Pirtobrutinib can be used in patients who require additional treatment after receiving covalent BTK inhibitors or venetoclax, as well as in patients who develop a BTK C481–resistant mutation. It is exciting to have another drug that can be used as salvage therapy for patients in this setting.


Dr Lamanna is a member of the scientific advisory board of, a consultant for, and/or has received honoraria from AbbVie, Adaptive Biosciences, AstraZeneca, BeiGene, Celgene, Genentech, Janssen, LOXO/Eli Lilly, and Pharmacyclics. She has received institutional research funding from AbbVie, AstraZeneca, BeiGene, Genentech, LOXO/Eli Lilly, MingSight, Octapharma, Oncternal, TG Therapeutics, and Verastem.

Suggested Readings

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Jurczak W, Dartigeas C, Coscia M, et al. BRUIN CLL-313: a phase 3 open-label, randomized study of pirtobrutinib versus bendamustine plus rituximab in untreated patients with chronic lymphocytic leukemia/small lymphocytic lymphoma (trial in progress) [ASH abstract 3732]. Blood. 2021;138(suppl 1).

Jurczak W, Pluta A, Wach M, et al. Three-year follow-up of the ASCEND trial: acalabrutinib vs rituximab plus idelalisib or bendamustine in relapsed/refractory chronic lymphocytic leukemia [ASH abstract 393]. Blood. 2021;138(suppl 1). 

Mato AR, Pagel JM, Coombs CC, et al. Pirtobrutinib, a next generation, highly selective, non-covalent BTK inhibitor in previously treated CLL/SLL: updated results from the phase 1/2 BRUIN study [ASH abstract 391]. Blood. 2021;138(suppl 1).

Mato AR, Shah NN, Jurczak W, et al. Pirtobrutinib in relapsed or refractory B-cell malignancies (BRUIN): a phase 1/2 study. Lancet. 2021;397(10277):892-901.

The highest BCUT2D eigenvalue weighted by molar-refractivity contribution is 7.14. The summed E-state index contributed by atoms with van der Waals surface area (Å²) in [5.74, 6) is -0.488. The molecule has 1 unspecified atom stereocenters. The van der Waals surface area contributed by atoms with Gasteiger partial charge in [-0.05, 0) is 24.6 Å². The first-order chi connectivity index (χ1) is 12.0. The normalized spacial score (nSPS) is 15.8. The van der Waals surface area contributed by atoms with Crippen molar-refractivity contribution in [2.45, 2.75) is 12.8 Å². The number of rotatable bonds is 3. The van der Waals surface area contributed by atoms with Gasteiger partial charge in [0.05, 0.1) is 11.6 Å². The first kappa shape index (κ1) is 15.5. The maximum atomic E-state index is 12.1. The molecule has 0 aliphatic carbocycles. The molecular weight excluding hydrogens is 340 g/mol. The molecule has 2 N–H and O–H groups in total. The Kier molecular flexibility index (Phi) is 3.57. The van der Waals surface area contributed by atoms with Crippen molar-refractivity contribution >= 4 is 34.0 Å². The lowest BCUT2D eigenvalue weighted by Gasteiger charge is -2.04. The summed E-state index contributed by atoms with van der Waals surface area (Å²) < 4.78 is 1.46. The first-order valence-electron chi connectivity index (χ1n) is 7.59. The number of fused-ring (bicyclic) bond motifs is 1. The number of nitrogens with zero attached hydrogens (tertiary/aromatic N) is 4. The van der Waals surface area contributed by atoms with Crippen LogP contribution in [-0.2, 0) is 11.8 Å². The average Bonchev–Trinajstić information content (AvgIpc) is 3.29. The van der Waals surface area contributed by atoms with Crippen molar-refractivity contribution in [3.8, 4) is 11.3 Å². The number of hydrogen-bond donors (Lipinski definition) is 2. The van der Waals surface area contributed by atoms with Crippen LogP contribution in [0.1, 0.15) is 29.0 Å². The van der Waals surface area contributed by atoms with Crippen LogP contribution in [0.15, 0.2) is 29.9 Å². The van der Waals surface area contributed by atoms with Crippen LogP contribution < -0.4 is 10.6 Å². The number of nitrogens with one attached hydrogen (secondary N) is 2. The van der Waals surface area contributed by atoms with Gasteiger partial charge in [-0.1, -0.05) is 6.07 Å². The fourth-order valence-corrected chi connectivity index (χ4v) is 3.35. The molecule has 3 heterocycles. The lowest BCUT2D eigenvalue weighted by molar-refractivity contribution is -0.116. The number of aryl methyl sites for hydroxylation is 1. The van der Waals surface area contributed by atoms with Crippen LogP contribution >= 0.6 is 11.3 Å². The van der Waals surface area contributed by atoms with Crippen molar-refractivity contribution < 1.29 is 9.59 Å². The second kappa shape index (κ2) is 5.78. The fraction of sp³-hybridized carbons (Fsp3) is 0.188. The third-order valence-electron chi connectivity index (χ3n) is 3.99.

Mato AR, Wierda WG, Pagel JM, et al. BRUIN CLL-322: a phase 3 open-label, randomized study of fixed duration pirtobrutinib plus venetoclax and rituximab versus venetoclax and rituximab in previously treated chronic lymphocytic leukemia/small lymphocytic lymphoma (trial in progress) [ASH abstract 3742]. Blood. 2021;138(suppl 1).

Sharman JP, Jurczak W, Coombs CC, et al. BRUIN CLL-321: a phase 3 open-label, randomized study of pirtobrutinib versus investigator’s choice of idelalisib plus rituximab or bendamustine plus rituximab in BTK inhibitor pretreated chronic lymphocytic leukemia/small lymphocytic lymphoma (trial in progress) [ASH abstract 3736]. Blood. 2021;138(suppl 1).

Tam CS, Giannopoulos K, Jurczak W, et al. SEQUOIA: results of a phase 3 randomized study of zanubrutinib versus bendamustine + rituximab in patients with treatment-naïve chronic lymphocytic leukemia/small lymphocytic lymphoma [ASH abstract 396]. Blood. 2021;138(suppl 1). 

Tedeschi A, Ferrant E, Flinn IW, et al. Zanubrutinib in combination with venetoclax for patients with treatment-naïve chronic lymphocytic leukemia or small lymphocytic lymphoma with del(17p): early results from arm D of the SEQUOIA (BGB-3111-304) trial [ASH abstract 67]. Blood. 2021;138(suppl 1).